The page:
Just this week two different cloud marketplaces went live, Equinix’s cloud marketplace and Synnex’s CloudSolv. Both claim to bring buyers and sellers of cloud services together under one roof reducing network costs and improving performance of the services available.
Equinix says companies already housed in one of its International Business Exchanges can acquire services from each other, with Equinix facilitating the connection in the middle. Instead of doing an extensive search for a provider of a particular service only to discover they are right next door to you in an Equinix data center, now users can search the marketplace and in an instant, see what’s available. Equinix claims 4,000 companies are housed in its data centers.
A key advantage of finding a provider inside the same data center as you is bandwidth costs and network performance. There’s no need to shell out money for fat pipes to a provider if they are right next door to you, and you can expect much better performance from your neighbor than someone a million miles away.
Similarly, Synnex, the third largest distributor of IT products in the US, launched a cloud application marketplace for its resellers. It runs on a new product from FullArmor Corp. called AppPortal Marketplace.
One of the reasons these cloud marketplaces, sometimes called Cloud Brokerage Services are taking off is the sheer number of companies launching cloud-based services. There are literally thousands of them from industry specific vertical clouds that meet regulatory requirements for those industries, to cloud based IT services (security being a key one), to business functions like CRM as a service i.e., Salesforce.com to IaaS and PaaS offerings.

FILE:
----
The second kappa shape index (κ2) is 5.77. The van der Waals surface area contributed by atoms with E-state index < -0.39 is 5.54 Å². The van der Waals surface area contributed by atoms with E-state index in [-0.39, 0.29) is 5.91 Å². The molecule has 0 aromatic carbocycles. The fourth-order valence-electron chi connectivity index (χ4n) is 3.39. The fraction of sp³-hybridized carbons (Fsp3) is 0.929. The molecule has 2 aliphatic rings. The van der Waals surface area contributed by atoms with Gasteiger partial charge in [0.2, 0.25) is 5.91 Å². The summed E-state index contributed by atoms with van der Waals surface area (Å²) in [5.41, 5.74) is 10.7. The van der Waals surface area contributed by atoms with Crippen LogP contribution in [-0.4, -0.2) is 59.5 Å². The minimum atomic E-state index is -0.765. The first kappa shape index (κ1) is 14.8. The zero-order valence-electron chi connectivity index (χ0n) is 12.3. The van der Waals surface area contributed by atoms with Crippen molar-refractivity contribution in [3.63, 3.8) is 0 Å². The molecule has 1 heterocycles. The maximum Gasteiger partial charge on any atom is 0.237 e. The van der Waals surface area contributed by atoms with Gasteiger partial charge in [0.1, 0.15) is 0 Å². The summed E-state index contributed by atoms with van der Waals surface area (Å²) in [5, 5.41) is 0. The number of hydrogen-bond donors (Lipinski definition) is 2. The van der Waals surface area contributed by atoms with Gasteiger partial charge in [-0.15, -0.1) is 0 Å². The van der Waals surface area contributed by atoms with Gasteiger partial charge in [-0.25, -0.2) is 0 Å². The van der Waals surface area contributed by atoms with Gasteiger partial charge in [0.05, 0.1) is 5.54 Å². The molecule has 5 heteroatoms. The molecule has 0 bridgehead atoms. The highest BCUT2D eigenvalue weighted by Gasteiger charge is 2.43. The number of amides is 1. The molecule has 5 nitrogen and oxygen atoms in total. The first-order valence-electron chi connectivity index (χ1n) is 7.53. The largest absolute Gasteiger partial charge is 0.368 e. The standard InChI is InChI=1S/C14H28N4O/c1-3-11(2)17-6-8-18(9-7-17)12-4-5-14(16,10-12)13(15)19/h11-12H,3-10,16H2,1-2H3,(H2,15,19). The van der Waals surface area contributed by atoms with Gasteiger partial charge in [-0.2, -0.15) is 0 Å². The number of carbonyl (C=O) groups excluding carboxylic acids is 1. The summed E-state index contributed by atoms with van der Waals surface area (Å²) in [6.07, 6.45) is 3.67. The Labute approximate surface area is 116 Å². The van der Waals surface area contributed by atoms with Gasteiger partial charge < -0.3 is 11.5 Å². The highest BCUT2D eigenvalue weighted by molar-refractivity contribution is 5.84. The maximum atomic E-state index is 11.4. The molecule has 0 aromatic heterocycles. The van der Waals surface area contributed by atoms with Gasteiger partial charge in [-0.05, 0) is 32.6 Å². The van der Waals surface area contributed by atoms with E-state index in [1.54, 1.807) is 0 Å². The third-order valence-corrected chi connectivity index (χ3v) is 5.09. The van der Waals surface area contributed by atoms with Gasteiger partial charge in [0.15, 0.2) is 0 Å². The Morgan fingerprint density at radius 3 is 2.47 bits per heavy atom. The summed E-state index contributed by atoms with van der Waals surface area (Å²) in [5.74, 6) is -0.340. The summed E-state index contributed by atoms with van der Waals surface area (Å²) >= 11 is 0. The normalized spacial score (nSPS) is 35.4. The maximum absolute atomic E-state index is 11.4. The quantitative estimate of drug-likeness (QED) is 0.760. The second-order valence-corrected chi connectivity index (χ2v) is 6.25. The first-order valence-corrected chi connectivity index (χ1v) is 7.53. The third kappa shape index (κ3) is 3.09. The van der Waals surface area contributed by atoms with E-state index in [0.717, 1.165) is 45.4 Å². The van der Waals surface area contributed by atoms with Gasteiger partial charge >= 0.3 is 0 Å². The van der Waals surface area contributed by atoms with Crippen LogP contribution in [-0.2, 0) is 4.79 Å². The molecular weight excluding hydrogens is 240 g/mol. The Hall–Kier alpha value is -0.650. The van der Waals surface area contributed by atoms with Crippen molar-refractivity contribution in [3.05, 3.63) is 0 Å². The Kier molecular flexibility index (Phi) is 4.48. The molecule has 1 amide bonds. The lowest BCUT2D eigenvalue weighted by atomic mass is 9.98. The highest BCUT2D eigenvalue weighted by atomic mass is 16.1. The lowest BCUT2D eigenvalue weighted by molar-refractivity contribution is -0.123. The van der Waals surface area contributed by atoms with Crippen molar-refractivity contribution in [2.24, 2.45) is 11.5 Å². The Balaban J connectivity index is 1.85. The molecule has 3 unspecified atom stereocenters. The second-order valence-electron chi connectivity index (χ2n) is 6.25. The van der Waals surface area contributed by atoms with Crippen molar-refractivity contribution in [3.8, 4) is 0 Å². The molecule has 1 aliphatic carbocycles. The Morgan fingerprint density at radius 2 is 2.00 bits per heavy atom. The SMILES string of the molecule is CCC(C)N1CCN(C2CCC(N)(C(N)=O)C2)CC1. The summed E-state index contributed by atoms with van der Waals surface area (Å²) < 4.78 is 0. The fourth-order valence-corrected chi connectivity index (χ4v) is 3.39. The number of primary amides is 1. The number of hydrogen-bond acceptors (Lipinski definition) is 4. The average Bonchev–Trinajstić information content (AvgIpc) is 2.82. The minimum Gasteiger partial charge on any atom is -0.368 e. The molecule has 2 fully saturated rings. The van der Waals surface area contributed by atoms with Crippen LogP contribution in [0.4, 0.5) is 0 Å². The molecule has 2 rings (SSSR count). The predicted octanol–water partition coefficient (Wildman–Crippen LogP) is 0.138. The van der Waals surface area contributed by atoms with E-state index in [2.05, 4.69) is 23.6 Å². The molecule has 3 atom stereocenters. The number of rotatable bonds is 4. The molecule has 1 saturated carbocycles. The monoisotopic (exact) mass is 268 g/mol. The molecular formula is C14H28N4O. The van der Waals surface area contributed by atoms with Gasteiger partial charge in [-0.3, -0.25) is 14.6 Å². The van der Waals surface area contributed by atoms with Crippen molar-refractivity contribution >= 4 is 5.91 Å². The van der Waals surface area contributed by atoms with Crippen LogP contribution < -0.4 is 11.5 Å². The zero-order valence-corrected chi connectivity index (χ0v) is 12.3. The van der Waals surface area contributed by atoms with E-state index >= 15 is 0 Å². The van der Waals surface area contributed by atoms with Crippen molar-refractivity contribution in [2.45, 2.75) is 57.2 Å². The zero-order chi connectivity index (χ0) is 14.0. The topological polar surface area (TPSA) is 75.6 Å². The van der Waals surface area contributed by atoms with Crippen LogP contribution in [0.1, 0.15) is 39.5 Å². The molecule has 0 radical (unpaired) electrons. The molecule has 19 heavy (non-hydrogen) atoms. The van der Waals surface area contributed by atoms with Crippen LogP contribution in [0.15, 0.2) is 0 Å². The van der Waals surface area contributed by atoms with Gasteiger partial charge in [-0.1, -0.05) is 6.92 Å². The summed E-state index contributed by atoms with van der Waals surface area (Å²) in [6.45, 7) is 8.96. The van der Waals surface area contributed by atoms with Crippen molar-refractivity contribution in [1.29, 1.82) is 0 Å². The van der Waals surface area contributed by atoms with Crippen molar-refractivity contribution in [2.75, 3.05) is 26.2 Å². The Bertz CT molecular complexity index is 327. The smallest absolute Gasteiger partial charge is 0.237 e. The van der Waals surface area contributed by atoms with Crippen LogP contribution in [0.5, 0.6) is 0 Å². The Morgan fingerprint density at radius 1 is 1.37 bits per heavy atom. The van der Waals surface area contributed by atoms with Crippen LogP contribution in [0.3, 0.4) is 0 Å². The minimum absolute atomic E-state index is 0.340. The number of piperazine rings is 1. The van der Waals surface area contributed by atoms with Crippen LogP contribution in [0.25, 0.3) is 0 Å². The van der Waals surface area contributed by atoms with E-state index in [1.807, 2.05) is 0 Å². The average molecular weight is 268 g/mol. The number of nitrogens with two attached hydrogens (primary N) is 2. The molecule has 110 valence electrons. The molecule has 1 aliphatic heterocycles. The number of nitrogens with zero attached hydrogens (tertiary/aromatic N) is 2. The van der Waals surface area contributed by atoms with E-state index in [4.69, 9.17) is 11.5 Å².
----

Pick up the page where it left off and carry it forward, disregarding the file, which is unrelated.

Making sense of who does what and then figuring out which provider to go with is a huge undertaking. These marketplaces go some way toward simplifying that process and hopefully providing a better service as the providers are in a trusted community.
The downside to marketplaces is the fees the owner of the marketplace might charge to be in its club so to speak (i.e. eBay) and the power it gives the marketplace. Amazon for example monitors all the sales data on its site and uses that information to cherry pick popular products in categories it doesn’t normally stock, sometimes undercutting other sellers in its marketplace. It’ll be interesting to see if the cloud marketplaces evolve this way too.